Every so often a book comes along that shakes up established wisdom and forces us to rethink our viewpoints and beliefs. The latest such book to cross my desk is Poor Economics: A Radical Rethinking of the Way to Fight Global Poverty by Abhijit V. Banerjee and Esther Duflo, published by publicaffairs in 2011.

poor-economicsThis is a worthy read for anyone interested in development theory, policy, practice and economics. The authors are professors of Economics at the Massachusetts Institute of Technology (MIT) and co-founded the Abdul Latif Jameel Poverty Action Lab (J-PAL). Their book reports on the effectiveness of solutions to global poverty using an evidence-based randomized control trial approach.

Banerjee and Duflo argue that many anti-poverty policies have failed over the years because of an inadequate understanding of poverty. They conclude that the battle against poverty can be won, but it will take patience, careful thinking and a willingness to learn from evidence.

The authors look at some of the unexpected questions related to poverty that empirical studies have thrown up, such as :

  • Why do the poor (those living on less than 99 cents a day) need to borrow in order to save?
  • Why do the poor miss out on free life-saving immunizations but pay for drugs that they do not need?
  • Why do the poor start many businesses but do not grow any of them?

The book is supported by an outstanding website that includes:

  • Introductions to each chapter
  • Maps showing cited studies with links to original sources
  • Data and figures used with interactive data tools
  • A “What Can You Do” page with links to major organizations working in the field or for the problem discussed in the chapter

The website’s links to research papers mentioned in the book include four studies related to Mexico:

1. Do Conditional Cash Transfers Affect Electoral Behavior? Evidence from a Randomized Experiment in Mexico, by Ana L. De La O.

The evidence comes from the pioneering Progresa, the original Mexican conditional cash transfer (CCT) program (since repackaged as Oportunidades).  This CCT program led to a 7% increase in turnout and a 16% increase in the  incumbent vote share, with clear implications for politicians in areas where CCT programs reach a large percentage of voters.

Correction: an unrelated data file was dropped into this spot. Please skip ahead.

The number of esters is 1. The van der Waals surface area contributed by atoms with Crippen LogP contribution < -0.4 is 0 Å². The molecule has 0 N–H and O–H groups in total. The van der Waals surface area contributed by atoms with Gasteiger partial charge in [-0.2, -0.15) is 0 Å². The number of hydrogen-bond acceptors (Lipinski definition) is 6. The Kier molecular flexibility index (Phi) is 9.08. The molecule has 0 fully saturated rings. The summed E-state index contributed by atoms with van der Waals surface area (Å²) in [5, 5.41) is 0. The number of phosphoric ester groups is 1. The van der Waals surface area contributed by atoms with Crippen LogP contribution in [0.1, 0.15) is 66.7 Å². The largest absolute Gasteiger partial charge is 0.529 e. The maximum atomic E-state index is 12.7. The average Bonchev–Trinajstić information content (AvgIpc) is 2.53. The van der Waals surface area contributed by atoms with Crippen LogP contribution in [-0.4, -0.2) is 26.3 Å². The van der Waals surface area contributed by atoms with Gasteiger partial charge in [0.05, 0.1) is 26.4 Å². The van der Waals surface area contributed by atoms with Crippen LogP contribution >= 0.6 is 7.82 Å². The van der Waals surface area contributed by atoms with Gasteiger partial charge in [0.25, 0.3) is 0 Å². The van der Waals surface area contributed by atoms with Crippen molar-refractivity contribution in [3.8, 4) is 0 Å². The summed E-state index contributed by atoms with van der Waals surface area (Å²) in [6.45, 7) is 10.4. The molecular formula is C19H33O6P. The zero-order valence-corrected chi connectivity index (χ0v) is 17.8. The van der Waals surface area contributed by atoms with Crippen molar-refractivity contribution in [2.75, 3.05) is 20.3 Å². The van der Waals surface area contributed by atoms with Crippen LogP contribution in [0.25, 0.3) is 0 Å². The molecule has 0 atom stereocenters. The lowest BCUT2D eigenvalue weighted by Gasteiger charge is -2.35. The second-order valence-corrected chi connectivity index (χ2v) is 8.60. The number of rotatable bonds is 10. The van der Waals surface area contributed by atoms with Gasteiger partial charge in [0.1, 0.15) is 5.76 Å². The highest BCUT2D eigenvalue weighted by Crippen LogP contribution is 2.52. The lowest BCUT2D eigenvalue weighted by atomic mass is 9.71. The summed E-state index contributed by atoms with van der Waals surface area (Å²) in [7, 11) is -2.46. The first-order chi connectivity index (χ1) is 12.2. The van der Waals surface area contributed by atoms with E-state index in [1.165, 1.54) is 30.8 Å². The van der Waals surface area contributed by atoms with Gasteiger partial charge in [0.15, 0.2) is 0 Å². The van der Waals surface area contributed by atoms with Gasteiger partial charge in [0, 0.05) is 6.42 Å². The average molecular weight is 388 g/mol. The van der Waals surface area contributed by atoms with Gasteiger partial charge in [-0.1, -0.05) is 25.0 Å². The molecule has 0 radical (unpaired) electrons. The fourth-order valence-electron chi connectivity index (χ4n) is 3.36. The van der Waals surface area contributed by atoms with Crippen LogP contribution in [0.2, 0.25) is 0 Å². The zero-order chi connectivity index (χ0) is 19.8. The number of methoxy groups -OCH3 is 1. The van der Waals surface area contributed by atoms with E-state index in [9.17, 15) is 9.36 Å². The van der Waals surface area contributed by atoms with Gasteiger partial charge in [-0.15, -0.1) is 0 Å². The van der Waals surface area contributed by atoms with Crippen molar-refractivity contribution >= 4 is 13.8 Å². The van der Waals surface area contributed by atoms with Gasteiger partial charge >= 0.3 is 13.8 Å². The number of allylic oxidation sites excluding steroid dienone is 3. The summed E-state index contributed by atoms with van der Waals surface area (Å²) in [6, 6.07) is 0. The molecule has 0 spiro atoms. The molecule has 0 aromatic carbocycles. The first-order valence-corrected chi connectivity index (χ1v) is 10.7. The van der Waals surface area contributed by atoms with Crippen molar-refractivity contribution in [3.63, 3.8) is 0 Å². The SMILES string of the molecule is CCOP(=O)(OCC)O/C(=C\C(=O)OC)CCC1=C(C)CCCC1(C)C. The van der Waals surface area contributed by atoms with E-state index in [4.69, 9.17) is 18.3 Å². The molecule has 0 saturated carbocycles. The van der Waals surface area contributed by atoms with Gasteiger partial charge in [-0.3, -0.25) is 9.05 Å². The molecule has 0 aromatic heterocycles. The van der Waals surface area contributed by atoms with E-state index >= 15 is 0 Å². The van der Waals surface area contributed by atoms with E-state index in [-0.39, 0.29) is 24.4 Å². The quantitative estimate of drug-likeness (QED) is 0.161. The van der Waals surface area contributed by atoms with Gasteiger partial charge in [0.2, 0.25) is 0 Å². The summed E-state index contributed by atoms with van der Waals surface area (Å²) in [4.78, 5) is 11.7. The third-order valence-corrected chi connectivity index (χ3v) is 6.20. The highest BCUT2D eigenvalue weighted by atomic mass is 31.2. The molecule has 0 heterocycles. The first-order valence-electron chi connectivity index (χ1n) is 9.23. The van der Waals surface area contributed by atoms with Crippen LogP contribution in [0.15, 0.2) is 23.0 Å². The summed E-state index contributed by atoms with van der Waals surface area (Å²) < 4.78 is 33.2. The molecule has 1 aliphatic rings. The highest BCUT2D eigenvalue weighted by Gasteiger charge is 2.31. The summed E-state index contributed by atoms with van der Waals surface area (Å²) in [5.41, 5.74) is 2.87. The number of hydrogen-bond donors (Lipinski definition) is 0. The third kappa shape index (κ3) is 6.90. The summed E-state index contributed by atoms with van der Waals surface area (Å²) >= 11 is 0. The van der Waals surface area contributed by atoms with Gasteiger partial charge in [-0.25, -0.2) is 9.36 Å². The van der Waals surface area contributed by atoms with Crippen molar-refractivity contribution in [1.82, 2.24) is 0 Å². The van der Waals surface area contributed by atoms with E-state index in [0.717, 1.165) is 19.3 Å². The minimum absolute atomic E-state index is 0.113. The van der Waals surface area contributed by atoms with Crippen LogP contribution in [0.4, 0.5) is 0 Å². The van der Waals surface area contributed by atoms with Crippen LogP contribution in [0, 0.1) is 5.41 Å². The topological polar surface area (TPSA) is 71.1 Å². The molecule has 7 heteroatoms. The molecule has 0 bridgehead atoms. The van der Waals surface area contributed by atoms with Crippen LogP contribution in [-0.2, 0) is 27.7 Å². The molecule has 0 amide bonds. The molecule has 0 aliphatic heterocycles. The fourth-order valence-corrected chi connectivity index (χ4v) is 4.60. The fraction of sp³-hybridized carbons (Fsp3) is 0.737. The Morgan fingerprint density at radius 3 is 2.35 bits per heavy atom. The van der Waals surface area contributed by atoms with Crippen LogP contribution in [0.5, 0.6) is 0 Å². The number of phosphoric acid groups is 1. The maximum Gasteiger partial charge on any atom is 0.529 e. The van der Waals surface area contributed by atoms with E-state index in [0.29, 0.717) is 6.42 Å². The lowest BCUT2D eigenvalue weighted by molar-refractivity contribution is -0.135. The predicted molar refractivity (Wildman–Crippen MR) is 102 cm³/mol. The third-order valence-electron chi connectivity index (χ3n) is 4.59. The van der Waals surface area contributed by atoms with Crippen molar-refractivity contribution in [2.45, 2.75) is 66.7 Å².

2 School Subsidies for the Poor: Evaluating the Mexican Progresa Poverty Program, by T. Paul Schultz of Yale University (August 2001).

This study considered how a CCT program affected school enrollment. The CCT program increased enrollment in school in grades 3 through 9, with the increase often greater for girls than boys. The cumulative effect was estimated to add 0.66 years to the baseline level of 6.80 years of schooling.

3 Experimental Evidence on Returns to Capital and Access to Finance in Mexico, by David McKenzie and Christopher Woodruff (March 2008)

Microenterprises are often unable to access suitable financing, even though they are responsible for employing a large portion of the total workforce. This experiment, which gave cash and in-kind grants to small retail firms, demonstrated that this additional capital generated large increases in profits, with the effects concentrated on those firms which were more financially constrained. The estimated return to capital was found to be at least 20 to 33 percent per month, three to five times higher than market interest rates.

4 Working for the Future: Female Factory Work and Child Health in Mexico, by David Atkin (April 2009)

Atkins’ paper found that children whose mothers lived in a town where a maquiladora (export factory) opened when the women were sixteen years old were much taller than those children born to mothers who did not have a similar opportunity. The effect was so large that “it can bridge the entire gap in height between a poor Mexican child and the “norm” for a well-fed American child.” (Poor Economics, 229)

The increase in height could not be fully explained by the changes in family income resulting from employment in a maquiladora. As Bannerjee and Duflo suggest, “Perhaps the sense of control over the future that people get from knowing that there will be an income coming in every month -and not just the income itself- is what allows these women to focus on building their own careers and those of their children. Perhaps this idea that there is a future is what makes the difference between the poor and the middle class.” (Poor Economics, 229)